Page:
Much excitement at chateau deborahb this morning, but not the good kind. Turns out we had a break-in last night while we were sleeping. And before anyone feels TOO sorry for me, I have to confess that all I lost was a window (400 bucks, thank you very much) & whatever peace of mind I had left before the event.
Good thing for us (note: sarcasm) we live a reasonably dodgy part of Sydney. There’s a long history of break-ins in my area. Muggings, too. A couple home invasions, but that was one time and years ago.
About six years back my neighbour was robbed. Five times in six weeks. Including one time AFTER getting himself the expensive alarm system (they still took his son’s iPod, but they left in a hurry & as far as I know, they haven’t been back). Three doors up we have a house that once sported a sign by the front door that read ‘we have not replaced the stuff you stole last time, please stop breaking into our house’. Years ago someone slipped a broom handle through an open window & took my handbag. They took the whole five bucks & then dropped the handbag — complete with its credit cards — by my back door. Probably figured I needed it more than they did.
The next day I realised every single window had a handprint on its outside.
You get used to the idea you’re being haunted, that strangers are slipping by your outside walls. You form a relationship with your would-be tormenters. You start to swap stories about ‘the guy’s dead eyes’ and ‘the one in the footy shoes so he could climb fences’. You don’t know their names & they don’t care about yours.
I only know all this because I’m in one of those reasonably dodgy neighbourhoods, the kind that bring neighbours together. We watch out for each other. We don’t necessarily like each other. But unlike the thieves that swarm our borders, we respect each other’s rights to space, security, privacy.
One day I found a chewed apple core sitting neatly on the edge of a concrete flowerpot in the back yard. Had someone really climbed my back fence to eat an apple in my backyard in the sun & then left me the core like they were leaving a message? It wasn’t rubbish: they hadn’t discarded it. It was placed delicately on the rim of the pot. For months I wondered what they were trying to say.
Repeat offenders. That’s what we get around here. Teenage junkies, mostly (a local politician once told me off the record that when heroin supplies in Sydney increased, so did petty crimes). Part of the reason I often say ‘junkies!’ with such contempt. Fucked up, soul-spent drifters, heading nowhere, taking our handbags/iPods/laptops with them.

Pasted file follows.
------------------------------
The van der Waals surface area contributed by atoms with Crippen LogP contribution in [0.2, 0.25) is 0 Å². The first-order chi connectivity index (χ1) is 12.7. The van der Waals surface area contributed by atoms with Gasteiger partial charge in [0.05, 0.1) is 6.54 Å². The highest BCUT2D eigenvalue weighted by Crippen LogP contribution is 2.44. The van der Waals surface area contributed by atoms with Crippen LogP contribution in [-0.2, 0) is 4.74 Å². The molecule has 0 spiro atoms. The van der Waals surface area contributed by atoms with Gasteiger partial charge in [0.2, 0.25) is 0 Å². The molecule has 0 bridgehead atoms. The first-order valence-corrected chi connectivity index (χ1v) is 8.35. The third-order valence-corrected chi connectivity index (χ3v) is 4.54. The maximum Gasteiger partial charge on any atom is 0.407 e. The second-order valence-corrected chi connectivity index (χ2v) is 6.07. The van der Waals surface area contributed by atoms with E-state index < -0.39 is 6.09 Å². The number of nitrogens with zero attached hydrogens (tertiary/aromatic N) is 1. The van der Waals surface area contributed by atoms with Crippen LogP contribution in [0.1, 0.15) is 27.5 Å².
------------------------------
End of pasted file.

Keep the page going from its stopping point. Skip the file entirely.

I have a sense I’m waiting for the other shoe to fall.
Because I still can’t find anything missing. Thing is, with this kinda neighbourhood history we’re slightly more security conscious than the average person. Consequently we have the whole bars-on-windows thing going on & we have — the thing that saved us last night — a locked door between the less secure back-of-house & the space where we keep all our stealable stuff. The junkies’ side of the locked door gives them access to the laundry, bathroom & kitchen. Finding the door locked it looks as though they worked backwards through the house opening every kitchen cupboard & bathroom drawer & leaving them open. That’s what I saw when I unlocked the internal door this morning: every kitchen cupboard door hanging open. All I could think of, for several seconds, was ‘Sixth Sense”.
“Were they hungry?” one cop joked later.
“I thought we were being haunted,” I replied, but she didn’t understand me.
There’s been a spate of it recently, they told us. All over the area — including last night 2 doors up where my relatively new neighbour (in this neighbourhood you’re new if you’ve been here less than 10 years) called emergency at 3am, hearing someone in her house. In her case, they got her handbag with her wallet, phone, iPod, all the good stuff that’s a pain in the neck to replace. Thank god for that internal door, I kept thinking (selfishly).
The cops told me the junkies might not bother returning. Maybe they’ll pass up our place for the easier pickings. Or maybe ‘they’ll come back with a crowbar for that door’. My boyfriend tried to argue logically why they wouldn’t, logically why it made sense not to bother trying it again. Logically, logically… he doesn’t have the history with the local junkies that I do. Or the contempt. He thinks they’ll stop trying when it gets too hard. He doesn’t realise they often don’t stop. They don’t have the sense to stop. They don’t know where they’re going. They often end up in a place you wouldn’t expect them.
Me, my brain has switched to that cold rationality that I call ‘Terminator mode’. I’m now assessing my house again, wondering where they’ll try next, where I should be strengthening my defences. Fuck those junkies, for my $400 worth of new window. Fuck them for filling my head with the illogical image of me on my loungeroom floor, slowly beating a junkie to death.
But I figure what I’ll do rather than waste my energy on life’s disenfranchised is go up to my new neighbour two doors up & invite her over for a cup of tea & a history of the local ‘colourful identities’, the ones that have no names, who have a habit of turning up again & again. The ones who don’t think they need an invitation.